After a four-hour debate during which over 50 MPs spoke, the British Parliament overwhelmingly voted in favor of the government recognizing Palestine as a state on Monday night.
The ayes had it when 274 MPs voted to adopt the non-binding motion and only 12 voted against it.
The original motion stipulated that “this House believes that the government should recognize the state of Palestine alongside the state of Israel.”
During the debate it was amended to include the words “as a contribution to securing a negotiated two-state solution.”
It should be noted that “non-binding” means non-binding:
Prime Minister David Cameron and his government ministers abstained from the vote, which was called by an opposition lawmaker, and Cameron’s spokesman earlier said foreign policy would not be affected whatever the outcome.
It should also be noted that the amended resolution doesn’t make any sense. If the action is intended to contribute to a two-state solution, then that implies that a Palestinian state doesn’t yet exist to recognize.
Of course it doesn’t make sense even without the amendment, because ‘Palestine’ has no borders or economy short of the international dole, and its unity government is a sham which does not control much of its population.
The practical significance is that a huge majority in Parliament thinks that the creation of an Arab state in the territories would be a good thing. This seems to be the conventional wisdom everywhere in Europe, despite the clearly horrendous security consequences for Israel.
In fact, as the debate shows, many of the MPs think that supporting a Palestinian state is the moral position to take, even going so far as to cite the Balfour declaration! The irony in this is that Britain acted consistently during the Mandate period and afterwards to subvert the intent of the declaration and the Mandate to provide for a national home for the Jewish people.
In fact, from a moral point of view, Britain ought to be harshly criticized for its actions in shutting the door to escape for millions of future victims of Hitler’s Holocaust before and during the war, as well as cruelly preventing survivors from reaching Palestine until its rule was ended in 1948, not to mention assisting the Arabs in their war against the new state of Israel afterwards. It is remarkably hypocritical today for MPs to claim that morality drives them to continue the cynical anti-Jewish policy they have followed since the 1920s.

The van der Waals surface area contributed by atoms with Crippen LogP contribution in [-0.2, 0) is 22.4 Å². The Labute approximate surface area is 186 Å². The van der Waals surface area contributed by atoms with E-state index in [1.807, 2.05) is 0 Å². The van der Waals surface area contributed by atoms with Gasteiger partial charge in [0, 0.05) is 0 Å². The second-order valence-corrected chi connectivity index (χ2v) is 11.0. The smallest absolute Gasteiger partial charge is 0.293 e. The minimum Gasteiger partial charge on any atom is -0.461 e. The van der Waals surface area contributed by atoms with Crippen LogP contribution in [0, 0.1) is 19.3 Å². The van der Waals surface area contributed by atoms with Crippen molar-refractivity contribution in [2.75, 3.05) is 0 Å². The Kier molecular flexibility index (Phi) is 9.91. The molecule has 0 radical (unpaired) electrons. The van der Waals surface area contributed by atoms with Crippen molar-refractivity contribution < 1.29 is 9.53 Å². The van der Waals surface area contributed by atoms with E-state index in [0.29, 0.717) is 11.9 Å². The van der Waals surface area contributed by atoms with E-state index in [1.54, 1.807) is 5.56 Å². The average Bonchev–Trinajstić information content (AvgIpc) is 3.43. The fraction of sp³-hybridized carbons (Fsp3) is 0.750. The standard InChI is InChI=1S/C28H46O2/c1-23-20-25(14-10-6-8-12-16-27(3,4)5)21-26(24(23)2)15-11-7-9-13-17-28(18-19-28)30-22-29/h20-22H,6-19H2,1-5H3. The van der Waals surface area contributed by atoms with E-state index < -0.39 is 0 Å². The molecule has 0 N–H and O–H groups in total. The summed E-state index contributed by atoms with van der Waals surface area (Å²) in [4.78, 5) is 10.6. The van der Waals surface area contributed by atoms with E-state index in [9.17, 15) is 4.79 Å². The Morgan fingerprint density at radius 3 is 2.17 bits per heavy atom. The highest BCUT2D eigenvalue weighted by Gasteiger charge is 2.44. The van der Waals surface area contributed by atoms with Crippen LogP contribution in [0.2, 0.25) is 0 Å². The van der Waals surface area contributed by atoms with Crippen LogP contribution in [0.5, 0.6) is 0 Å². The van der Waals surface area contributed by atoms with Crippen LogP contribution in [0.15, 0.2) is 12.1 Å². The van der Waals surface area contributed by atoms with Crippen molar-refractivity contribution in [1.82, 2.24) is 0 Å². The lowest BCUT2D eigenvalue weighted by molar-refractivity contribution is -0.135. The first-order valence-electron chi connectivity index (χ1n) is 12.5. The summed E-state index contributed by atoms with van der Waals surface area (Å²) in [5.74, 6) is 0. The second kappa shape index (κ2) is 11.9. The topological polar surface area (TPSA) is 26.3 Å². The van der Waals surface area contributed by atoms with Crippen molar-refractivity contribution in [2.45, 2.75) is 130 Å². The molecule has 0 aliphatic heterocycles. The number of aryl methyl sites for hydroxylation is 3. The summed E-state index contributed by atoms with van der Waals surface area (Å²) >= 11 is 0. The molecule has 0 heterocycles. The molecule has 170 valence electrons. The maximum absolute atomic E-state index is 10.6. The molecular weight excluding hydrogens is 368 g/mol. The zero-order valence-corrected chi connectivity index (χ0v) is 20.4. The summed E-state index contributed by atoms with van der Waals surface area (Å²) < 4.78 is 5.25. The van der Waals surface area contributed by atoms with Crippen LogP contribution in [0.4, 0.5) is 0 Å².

The resolution was aided — in fact, it came up early in the debate — by a statement signed by 363 Israelis urging Parliament to approve the resolution. This statement, unlike the amended parliamentary resolution, doesn’t mention negotiations between Israel and the PA:
We, Israelis who worry and care for the well-being of the state of Israel, believe that the long-term existence and security of Israel depends on the long-term existence and security of a Palestinian state. For this reason we, the undersigned, urge members of the UK Parliament to vote in favor of the motion to be debated on Monday 13th October 2014, calling on the British Government to recognize the State of Palestine alongside the State of Israel.
The signers are the usual suspects, led by Alon Liel, a former Foreign Ministry director who has come out in favor of cultural boycotts of Israel and who sees the alternative to an independent ‘Palestine’ as an “Israeli apartheid state.” Others are the heads of foreign-supported left-wing NGOs like Peace Now, Breaking the Silence, Physicians for Human Rights (Israel), the New Israel Fund, etc. Left-wing politicians, academics, artists and journalists round out the group.
These 363 more or less lead what they call the “Peace Camp” in Israel, which clings to the counterfactual idea that peace is obtainable by giving the Arabs what they want — something which has been disproved by events multiple times. But since the salaries and careers of many of them have come to depend on it, they are unable to notice this. The movement has minimal grass-roots support in Israel and would probably vanish if the foreign sources of money dried up.
The UK resolution, as amended, is similar to the statement made by the new Swedish Prime Minister, who also started out declaring that Sweden would recognize ‘Palestine’, but then walked it back, with the Swedish Embassy in Israel saying that this would only happen once negotiations had produced a two-state solution.
Both of these acts are practically meaningless, but indicate the degree to which Europeans have accepted the Palestinian and left-wing narratives of ‘a people under occupation’ — rather than an old-fashioned war against Jewish self-determination.